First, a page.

Designing Questionnaires and Forms to Collect KPI Data

by Stacey Barr |

The instrument you use to collect data for your performance measures or KPIs really needs to be capable of recording the data you really need. Forms and questionnaires are probably the most common instruments used in business to collect data, but few users realise that there is science and skill at the foundation of every useful form and questionnaire.

diagram for designing forms

The framework for designing forms (of which questionnaires are one type) has 4 specific dimensions:

#1 Decide On The Content

When you know what data you want (or rather, need) then your first step in designing your form or questionnaire is to frame the questions and constructs that will get this data. Take care to focus only on what is useful, not everything that is interesting!

  • Use your measure definitions to identify the data you need – don’t brainstorm the data you might like.
  • For each piece of data you need, make sure you collect it in the format you need it – the units, the value range, the number format.

#2 Make It Understandable

Just because you know what your questions and constructs mean is no guarantee that the respondents or users of the form will too. So aspire to removing all sources of ambiguity and complexity from your questions and constructs.

  • Use the simplest everyday language.
  • Use the fewest words necessary.
  • Include examples to illustrate valid answers to questions.

#3 Make It Useable

Irrespective of who will be filling out your form or questionnaire, they’ll probably be human and therefore prone to human error. So lay out the form in ways that minimise the opportunities for people to tick the wrong things, mark the wrong areas, miss important questions, or respond to parts not applicable to them.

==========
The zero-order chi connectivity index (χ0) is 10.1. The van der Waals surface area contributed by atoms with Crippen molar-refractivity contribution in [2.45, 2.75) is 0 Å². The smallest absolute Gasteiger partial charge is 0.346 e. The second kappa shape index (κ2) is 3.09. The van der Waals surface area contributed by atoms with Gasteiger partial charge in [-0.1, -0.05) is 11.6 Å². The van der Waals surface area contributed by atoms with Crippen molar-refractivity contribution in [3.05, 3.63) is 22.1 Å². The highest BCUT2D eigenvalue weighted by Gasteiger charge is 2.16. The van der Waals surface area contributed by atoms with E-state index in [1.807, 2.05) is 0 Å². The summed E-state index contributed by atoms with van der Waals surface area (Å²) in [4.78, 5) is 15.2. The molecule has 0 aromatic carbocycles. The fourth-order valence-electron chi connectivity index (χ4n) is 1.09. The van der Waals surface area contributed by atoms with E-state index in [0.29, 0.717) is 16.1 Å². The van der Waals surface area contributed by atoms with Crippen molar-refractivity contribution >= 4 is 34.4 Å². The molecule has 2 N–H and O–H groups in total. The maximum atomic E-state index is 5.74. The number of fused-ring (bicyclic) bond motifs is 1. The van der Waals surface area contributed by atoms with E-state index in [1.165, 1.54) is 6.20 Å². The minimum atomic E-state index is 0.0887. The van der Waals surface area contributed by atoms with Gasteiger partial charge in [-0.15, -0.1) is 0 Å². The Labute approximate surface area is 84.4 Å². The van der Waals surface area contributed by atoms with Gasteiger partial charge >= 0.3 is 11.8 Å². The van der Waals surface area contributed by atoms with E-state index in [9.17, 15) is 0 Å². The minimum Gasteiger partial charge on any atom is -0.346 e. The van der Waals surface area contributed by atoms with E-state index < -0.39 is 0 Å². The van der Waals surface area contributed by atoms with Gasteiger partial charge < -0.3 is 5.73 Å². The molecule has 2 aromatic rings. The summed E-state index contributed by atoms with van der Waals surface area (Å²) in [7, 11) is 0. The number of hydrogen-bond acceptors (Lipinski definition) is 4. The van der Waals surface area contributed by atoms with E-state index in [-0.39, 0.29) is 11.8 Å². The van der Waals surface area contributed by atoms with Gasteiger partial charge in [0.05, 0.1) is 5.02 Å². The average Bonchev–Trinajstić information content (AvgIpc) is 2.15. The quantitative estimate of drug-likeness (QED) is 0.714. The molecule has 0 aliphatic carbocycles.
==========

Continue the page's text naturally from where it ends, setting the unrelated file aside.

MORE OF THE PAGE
• Design answer spaces to make answering easy – providing tick boxes or numbers to circle or lines to write on.
  • Align the answer spaces with the questions, to make it obvious where to answer each question.
  • Add some whitespace between each question, to make it easier for the eye to navigate the form.

#4 Test And Refine

Proof of the pudding is in the eating, so the only way you’ll know whether or not your form is half-baked is to put it to the test and see how it goes. Note how your pilot test respondents or users interpret the questions, whether they give the kinds of answers you expected and whether they are properly navigating through the form as you intended. Then go back and make your form work even better!

  • Pilot test your form or questionnaire with 10 to 20 of your target users or respondents.
  • Treat the pilot test like the real thing, so you don’t introduce any bias in how people fill out the form.
  • Modify your forms question wording, answer spaces, and overall layout based on any problems observed in the pilot.


Do you have any ‘war stories’ about data relevance or data quality problems that have resulted from form and questionnaire design in your experience?

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